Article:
I enjoyed some beach time this afternoon. Now that I am officially 38, I have religiously subscribed to bathing suits with underwire, sunscreen with an SPF no less than 70, oversized beach hats and sunglasses, supportive chairs (to feign flat abs from all angles), an obnoxious, Hamptons-style cover-up, and, most importantly, a juicy self-help book.
As I sipped on sparkling water and settled into my early afternoon reading, I couldn’t help but notice the powerful swell and number of surfers in the water. The guys were catching waves left and right, carving the shit out of them. If they happened to bail, they did it with grace and flair. No soft boards, no kiddie boogie boards. The water wasn’t gentle. Today’s ocean had zero time for beginners.
And then, I saw the guy on the long board.
He was right there with the rest of the young, wiry, quick short boarders. He would paddle strong and hard into a huge wave, get up and drop down its face with ease.
Having been around surfers, the surfing industry and actually surfed myself (not well), I understand the key to staying on your board is to get up quickly and stay low. Balance is most important. If you stand up too tall, you will immediately wipe out.
But Long Board Guy did something I had never seen before.
As soon as he was up, he stood stiffly erect. Then, he opened up his arms as wide as possible, arched his back and slowly turned his chin toward the heavens. It was the most beautiful posture I have seen on a surfboard. One of full, complete surrender.
I held my breath and thought, “If this guy doesn’t fall, he is the best surfer I have ever seen in my life.”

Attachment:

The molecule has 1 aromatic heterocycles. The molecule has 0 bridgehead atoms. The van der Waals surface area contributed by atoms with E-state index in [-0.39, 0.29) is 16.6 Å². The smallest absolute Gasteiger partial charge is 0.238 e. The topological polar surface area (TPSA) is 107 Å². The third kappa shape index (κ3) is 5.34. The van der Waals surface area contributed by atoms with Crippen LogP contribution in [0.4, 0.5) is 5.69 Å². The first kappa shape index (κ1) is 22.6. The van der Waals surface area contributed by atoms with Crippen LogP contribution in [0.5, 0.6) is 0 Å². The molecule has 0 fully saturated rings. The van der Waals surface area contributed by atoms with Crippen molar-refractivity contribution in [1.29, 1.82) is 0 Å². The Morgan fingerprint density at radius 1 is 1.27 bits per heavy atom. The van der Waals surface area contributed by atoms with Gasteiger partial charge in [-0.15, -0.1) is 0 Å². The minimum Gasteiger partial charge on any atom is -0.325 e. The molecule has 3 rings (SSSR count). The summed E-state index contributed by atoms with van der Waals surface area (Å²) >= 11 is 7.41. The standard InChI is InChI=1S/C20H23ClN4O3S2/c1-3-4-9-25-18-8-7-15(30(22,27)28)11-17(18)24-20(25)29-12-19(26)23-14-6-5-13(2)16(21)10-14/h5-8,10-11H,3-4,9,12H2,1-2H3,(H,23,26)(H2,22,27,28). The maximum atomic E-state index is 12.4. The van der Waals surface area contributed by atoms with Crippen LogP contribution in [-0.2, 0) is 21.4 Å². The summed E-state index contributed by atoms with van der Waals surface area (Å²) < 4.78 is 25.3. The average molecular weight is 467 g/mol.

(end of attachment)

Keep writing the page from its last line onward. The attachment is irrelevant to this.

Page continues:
And, of course, the law of gravity immediately sent him plummeting forward, face first, into the crashing, aggressive white water. If the ocean hadn’t been so loud I might have been able to hear his entire torso slapping on the surface. I almost ran in after him to make sure he hadn’t broken his neck and drowned.
But he popped right up, fought and paddled his way back to the outside and did it again.
He held the same posture each time he got up: arms open wide, back arched, chin up.
And each time he fell.
After each fall, he got right back up. He kept surfing.
And I found myself cheering for him. Admiring him. Beaming. Applauding every time he fell and got back up. I totes felt his stoke.
After a while, Long Board Guy was finished. He got out of the water, smiling, and trotted over to his towel.
I glanced back down at page 19 of my book.
“If we are brave enough often enough, we will fall; this is the physics of vulnerability. When we commit to showing up and risking falling, we are actually committing to falling. Daring is not saying, ‘I’m willing to risk failure.’ Daring is saying, ‘I know I will eventually fail and I’m still all in. Fortune may favor the bold, but so does failure.” ~ Brené Brown, Rising Strong
When I looked up, Long Board Guy was gone. I had wanted to tell him he was physically living out the words on my page, but perhaps that moment was meant only for me.
It was obvious Long Board Guy didn’t care about he outcome of riding the wave; he just lived in the moment. And each moment added up to another moment.
And they were all joyful, brave, vulnerable and full of grace.
I now know Long Board Guy is the best surfer I have ever seen.